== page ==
Oregon’s men’s track and field has won the second-most individual outdoor titles in NCAA history, filling the historic Hayward Field with plenty of hardware. With so much success, we created an all-time relay team of Oregon men’s track and field greats.
Three relays are currently held at the NCAA Championships — the 4x100 meter relay, the 4x400 meter relay and the Distance Medley Relay. But which one fits Oregon for an all-time team the best?
Making the choice between the three events is easy. The only relay ever won by an Oregon men’s team is the DMR, which the Ducks won in 2009, 2010, 2015, 2016 and 2021.
That said, let’s get into the all-time team.
The Oregon men's track and field all-time relay team
1. Edward Cheserek - 1200 meters
Is that Edward Cheserek running the 1200 meter portion of the DMR? Yes it is.
While Cheserek anchored Oregon’s 2015 and 2016 championship DMRs, he also ran the first leg once with the Ducks at the 2015 MPSF Indoor Track & Field Championships — a race Oregon won. To create more flexibility for Oregon’s all-time greats, the MPSF race from Cheserek allows him to run lead off.
Cheserek brings 12 individual titles from 2014-17 to this all-time relay team. His win in the mile in 2015 shows he has the speed to run lead off here, and his three straight titles in the 10K from 2014-2016 prove he has the strength and endurance. Cheserek kicking off this all-time relay is exciting.
2. Mike Berry - 400 meters
Mike Berry never won an individual NCAA title, but he does hold the Oregon indoor and outdoor 400 meter school records entering 2024 at 45.64 and 44.75 seconds, respectively. For a school that hasn’t had an individual champion in an event that was 400 meters since John F. Kennedy was president, Berry’s school records are enough for him to hold this spot.
3. Andrew Wheating - 800 meters
Andrew Wheating won four individual titles in Eugene, winning the 2009 outdoor 800, the 2010 1500 and sweeping the 2010 800s. Wheating also led Oregon to back-to-back DMR titles in 2009 and 2010. Impressively, Wheating ran the third leg (800 meters) in 2009 and the anchor leg (1600 meters) in 2010. That versatility will benefit this all-time team.
4. Steve Prefontaine - 1600 meters
While Steve Prefontaine didn’t win a DMR title at Oregon, it’s hard to ignore his accomplishments as a Duck. Prefontaine won the men’s three mile run (now known as the 5000 meters) in four straight years from 1970-1973, setting a championship record of 13:05.3 in his final season. Prefontaine is one of two men (UTEP’s Suleiman Nyambui being the other) to win individual track titles in the same event in four straight years. He set nine collegiate records, five American records and competed in the 1972 Olympic Games during his time at Oregon.
Prefontaine’s consistency over a four-year stretch gets him the anchor leg, closing an elite all-time Oregon relay team.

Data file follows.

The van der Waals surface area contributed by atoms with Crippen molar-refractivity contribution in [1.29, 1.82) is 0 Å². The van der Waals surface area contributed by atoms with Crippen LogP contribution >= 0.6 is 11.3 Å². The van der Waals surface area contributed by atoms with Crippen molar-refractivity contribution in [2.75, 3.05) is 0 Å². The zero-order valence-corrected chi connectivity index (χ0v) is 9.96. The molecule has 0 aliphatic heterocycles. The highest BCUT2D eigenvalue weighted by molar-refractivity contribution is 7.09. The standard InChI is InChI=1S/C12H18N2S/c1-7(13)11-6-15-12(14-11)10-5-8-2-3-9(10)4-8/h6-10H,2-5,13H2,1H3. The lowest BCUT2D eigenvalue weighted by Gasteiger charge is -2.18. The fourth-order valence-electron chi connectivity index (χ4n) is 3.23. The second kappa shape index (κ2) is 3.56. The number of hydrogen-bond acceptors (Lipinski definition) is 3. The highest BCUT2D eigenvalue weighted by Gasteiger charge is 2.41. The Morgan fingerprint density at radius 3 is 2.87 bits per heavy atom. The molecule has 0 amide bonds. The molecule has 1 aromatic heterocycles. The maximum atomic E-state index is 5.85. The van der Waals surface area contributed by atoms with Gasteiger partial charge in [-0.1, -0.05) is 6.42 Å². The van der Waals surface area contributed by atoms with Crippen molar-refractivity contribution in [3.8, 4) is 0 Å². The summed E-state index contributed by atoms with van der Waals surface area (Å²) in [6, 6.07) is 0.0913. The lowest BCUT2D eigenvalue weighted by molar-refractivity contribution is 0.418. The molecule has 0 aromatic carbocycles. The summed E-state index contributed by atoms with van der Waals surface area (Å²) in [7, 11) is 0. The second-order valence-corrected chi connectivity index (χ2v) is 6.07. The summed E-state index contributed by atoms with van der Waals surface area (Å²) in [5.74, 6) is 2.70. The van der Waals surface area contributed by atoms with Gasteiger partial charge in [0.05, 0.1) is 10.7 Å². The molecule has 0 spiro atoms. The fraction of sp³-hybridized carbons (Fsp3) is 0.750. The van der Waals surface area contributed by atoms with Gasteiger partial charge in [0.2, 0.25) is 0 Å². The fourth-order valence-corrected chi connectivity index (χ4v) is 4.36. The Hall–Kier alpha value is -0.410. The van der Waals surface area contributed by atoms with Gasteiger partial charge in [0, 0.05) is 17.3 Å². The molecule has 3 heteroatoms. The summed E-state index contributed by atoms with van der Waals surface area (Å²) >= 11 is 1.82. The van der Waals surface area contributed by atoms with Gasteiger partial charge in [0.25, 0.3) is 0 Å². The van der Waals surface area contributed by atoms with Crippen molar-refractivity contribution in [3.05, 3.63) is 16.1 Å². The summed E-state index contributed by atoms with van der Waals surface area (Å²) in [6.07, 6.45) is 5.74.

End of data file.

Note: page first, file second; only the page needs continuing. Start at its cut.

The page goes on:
- Dyrol Burleson
- Joaquim Cruz
- Bill Dellinger
- Ashton Eaton
- Mac Fleet
- Cole Hocker
- Jerry Tarr
If not for Cheserek’s 2015 MPSF race, Cole Hocker or Mac Fleet would be the first leg of this all-time relay. Hocker ran only one DMR during his collegiate career, but he did finish his time at Oregon with three 2021 NCAA titles in the mile, 3000 meters and 1500 meters. Fleet won 1500 meter titles in 2013 and 2014.
For the 400-meter second leg, Jerry Tarr drew consideration as the only Duck to win an individual NCAA title in a 400 meter event, winning the 1962 400 hurdles — an event that helped lead Oregon to its first team title. However, Tarr misses the team because his main event was the 110 hurdles during his heyday. All-time decathlon great Ashton Eaton was also considered for the second leg since his 400 meter time is the 10th fastest in school history entering 2024.
Joaquim Cruz was the next athlete in consideration for the third leg. Cruz won the 1983 and 1984 800 outdoor titles and the 1984 1500 outdoor title. However, Cruz never won an indoor 800 meter title like Wheating, nor did he help Oregon to a DMR title.
Dyrol Burleson, Bill Dellinger and Galen Rupp were the other candidates for the anchor leg. The top contender was Rupp. In 2009, Rupp led Oregon to its first DMR title as the anchor leg and its first indoor team title. Rupp won the 3000 meters and 5000 meters at the indoor championships and the 5000 meters and 10,000 meters at the outdoor championships. Rupp’s spectacular 2009 season saw him to win the first-ever Bowerman trophy. Nonetheless, Rupp falls behind Prefontaine as the all-time anchor leg because Prefontaine won championships in multiple years.
THE BOWERMAN: Complete history of the track and field honor
Burleson followed Rupp in the pecking order for the anchor leg after winning three straight outdoor mile titles from 1960-1962. However, Burleson doesn’t have the multiple titles in a year that Rupp does, nor did he match Prefontaine’s four straight titles in an event. Dellinger misses out because in his impressive career he never got to compete for an NCAA championship in the DMR, as the event wasn’t established until 1967.